Sen. Gardner Makes Plea For Civility After His Wife Receives A Disturbing Text

"This is not who we are."

Colorado Sen. Cory Gardner made a heartfelt plea for more civility last week after his wife was sent a threatening video.

Gardner, a Republican, shared on Twitter last week that his wife Jaime had received a graphic video of a beheading via text. The text message was sent to her right before Gardner voted on the controversial confirmation of Supreme Court Justice Brett Kavanaugh, a high stakes flashpoint in an increasingly bitter political arena.

In an email exchange with A Plus, Gardner said that his wife is "tougher than me" and the two of them are making sure their three children understand that they are safe and protected, despite the alarming video clip.

"It sickens me that she got that," Gardner wrote of the texts. "It sickens me that anyone on any issue or political background would get violent threats. If somebody wants to throw political attacks at me for taking this stand, that's fine. I hope they will realize that a bright line has been crossed when those attacks call for violence, murder and people's families with graphic, gruesome videos."

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After his wife received the text, Gardner took to the social platform to criticize officials who he sees as contributing to the spread of incivility. 

"We now have public officials saying you should be uncivil to each other," Gardner tweeted. "You have other party leaders saying Michelle Obama was wrong when she said 'when they go low we go high.' But rather when they go low 'we kick them.' This is not who we are."

Gardner, who a D.C.-based think tank once ranked as the eighth most bipartisan senator, pointed to his strong relationship with Sen. Michael Bennett, a Democrat and fellow Coloradan, as an example of how people can work across the aisle.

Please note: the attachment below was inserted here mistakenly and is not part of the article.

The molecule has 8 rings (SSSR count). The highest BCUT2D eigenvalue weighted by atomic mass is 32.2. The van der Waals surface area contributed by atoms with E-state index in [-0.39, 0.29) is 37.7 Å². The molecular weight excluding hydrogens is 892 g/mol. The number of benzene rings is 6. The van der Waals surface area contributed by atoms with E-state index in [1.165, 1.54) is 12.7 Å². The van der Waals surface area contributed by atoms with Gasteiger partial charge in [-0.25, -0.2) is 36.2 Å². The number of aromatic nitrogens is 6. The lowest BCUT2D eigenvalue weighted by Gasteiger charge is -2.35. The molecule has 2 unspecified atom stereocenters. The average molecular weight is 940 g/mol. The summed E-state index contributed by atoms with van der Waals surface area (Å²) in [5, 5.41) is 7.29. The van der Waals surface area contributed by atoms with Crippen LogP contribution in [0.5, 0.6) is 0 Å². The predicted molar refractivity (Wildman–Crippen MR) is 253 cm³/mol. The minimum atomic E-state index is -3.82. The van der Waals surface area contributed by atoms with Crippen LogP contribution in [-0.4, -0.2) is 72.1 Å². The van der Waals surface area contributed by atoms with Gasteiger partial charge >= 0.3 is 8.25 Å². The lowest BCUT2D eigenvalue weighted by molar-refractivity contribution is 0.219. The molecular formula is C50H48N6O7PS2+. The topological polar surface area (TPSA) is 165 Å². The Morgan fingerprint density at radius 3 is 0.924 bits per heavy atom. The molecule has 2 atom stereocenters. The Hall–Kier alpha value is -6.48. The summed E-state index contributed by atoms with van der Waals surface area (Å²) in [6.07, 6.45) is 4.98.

Some observers on Twitter were critical of Gardner because his tweets referenced remarks made by former Attorney General Eric Holder, a Democrat, but said nothing of President Donald Trump — who many consider to be a model of incivility. In the days since his tweet storm, Republicans have been criticized for "incivility" of their own. On Oct. 13, Pennsylvania's Republican candidate for Senate Scott Wagner advised his opponent to put a catcher's mask on because "I'm going to stomp all over your face with golf spikes."

"We can all do a better job practicing civility," Gardner said when asked why he did not mention Trump in his tweets. "Including me. Including the president. I didn't call out anyone by name in my tweetstorm because I want to encourage us coming together – not pointing fingers at others. There are things I agree with the president on and things I don't. I'll always speak out on them when I need to. Just like all of us. My message of civility was not for one person – but for this nation."

Gardner does have plenty of experience working across the aisle. Along with Bennett, Gardner pointed to Massachusetts Sen. Elizabeth Warren as someone he appreciates collaborating with. It's an unlikely match considering the two disagree on just about every major issue, Gardner said. But he described Warren as a "good friend" and a "colleague who I've proven I can work with." Together, Gardner and Warren authored the STATES Act, a piece of legislation that promises the federal government won't crack down on marijuana sales in your state as long as those sales are being conducted legally.

Those collaborative experiences might explain why Gardner is making a public push for more civility: he's seen how being civil with colleagues you disagree with can increase productivity in our government, making it function better. References to violence — like the text message depicting a beheading — certainly seem contrary to the idea of a more collaborative, open chamber.

"I'm confident our nation will start to come together because I know that's what we all want," Gardner told A Plus. "I love this country, and I'm honored to represent a state full of incredible people. When my wife received the threat, we heard from friends, strangers, Democrats, and Republicans. That tells me a lot right there. We all want to return to civility – we just need to do it now."

Cover image via Samuel Corum/Anadolu Agency/Getty Images.

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